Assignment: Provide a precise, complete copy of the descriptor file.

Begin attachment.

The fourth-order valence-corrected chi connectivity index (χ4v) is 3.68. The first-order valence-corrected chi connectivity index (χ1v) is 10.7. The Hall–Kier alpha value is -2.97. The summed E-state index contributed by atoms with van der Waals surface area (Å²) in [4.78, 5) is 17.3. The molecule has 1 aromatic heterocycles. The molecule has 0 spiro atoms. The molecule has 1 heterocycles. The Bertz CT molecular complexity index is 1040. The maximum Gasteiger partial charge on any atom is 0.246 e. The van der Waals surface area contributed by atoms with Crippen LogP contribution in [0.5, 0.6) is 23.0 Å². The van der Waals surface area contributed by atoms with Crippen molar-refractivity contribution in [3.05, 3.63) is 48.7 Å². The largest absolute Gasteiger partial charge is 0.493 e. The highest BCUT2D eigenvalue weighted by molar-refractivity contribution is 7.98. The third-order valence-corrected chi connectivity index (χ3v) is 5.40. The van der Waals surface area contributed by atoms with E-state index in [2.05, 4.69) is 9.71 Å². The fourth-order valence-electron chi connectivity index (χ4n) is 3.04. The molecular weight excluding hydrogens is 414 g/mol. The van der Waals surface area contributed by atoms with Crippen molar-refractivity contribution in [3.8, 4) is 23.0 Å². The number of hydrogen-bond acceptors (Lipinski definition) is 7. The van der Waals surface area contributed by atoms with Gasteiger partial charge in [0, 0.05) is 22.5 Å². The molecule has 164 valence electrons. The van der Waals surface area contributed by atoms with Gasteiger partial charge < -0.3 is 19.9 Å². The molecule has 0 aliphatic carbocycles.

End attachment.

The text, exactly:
The fourth-order valence-corrected chi connectivity index (χ4v) is 3.68. The first-order valence-corrected chi connectivity index (χ1v) is 10.7. The Hall–Kier alpha value is -2.97. The summed E-state index contributed by atoms with van der Waals surface area (Å²) in [4.78, 5) is 17.3. The molecule has 1 aromatic heterocycles. The molecule has 0 spiro atoms. The molecule has 1 heterocycles. The Bertz CT molecular complexity index is 1040. The maximum Gasteiger partial charge on any atom is 0.246 e. The van der Waals surface area contributed by atoms with Crippen LogP contribution in [0.5, 0.6) is 23.0 Å². The van der Waals surface area contributed by atoms with Crippen molar-refractivity contribution in [3.05, 3.63) is 48.7 Å². The largest absolute Gasteiger partial charge is 0.493 e. The highest BCUT2D eigenvalue weighted by molar-refractivity contribution is 7.98. The third-order valence-corrected chi connectivity index (χ3v) is 5.40. The van der Waals surface area contributed by atoms with E-state index in [2.05, 4.69) is 9.71 Å². The fourth-order valence-electron chi connectivity index (χ4n) is 3.04. The molecular weight excluding hydrogens is 414 g/mol. The van der Waals surface area contributed by atoms with Crippen molar-refractivity contribution in [3.8, 4) is 23.0 Å². The number of hydrogen-bond acceptors (Lipinski definition) is 7. The van der Waals surface area contributed by atoms with Gasteiger partial charge in [0, 0.05) is 22.5 Å². The molecule has 164 valence electrons. The van der Waals surface area contributed by atoms with Gasteiger partial charge < -0.3 is 19.9 Å². The molecule has 0 aliphatic carbocycles.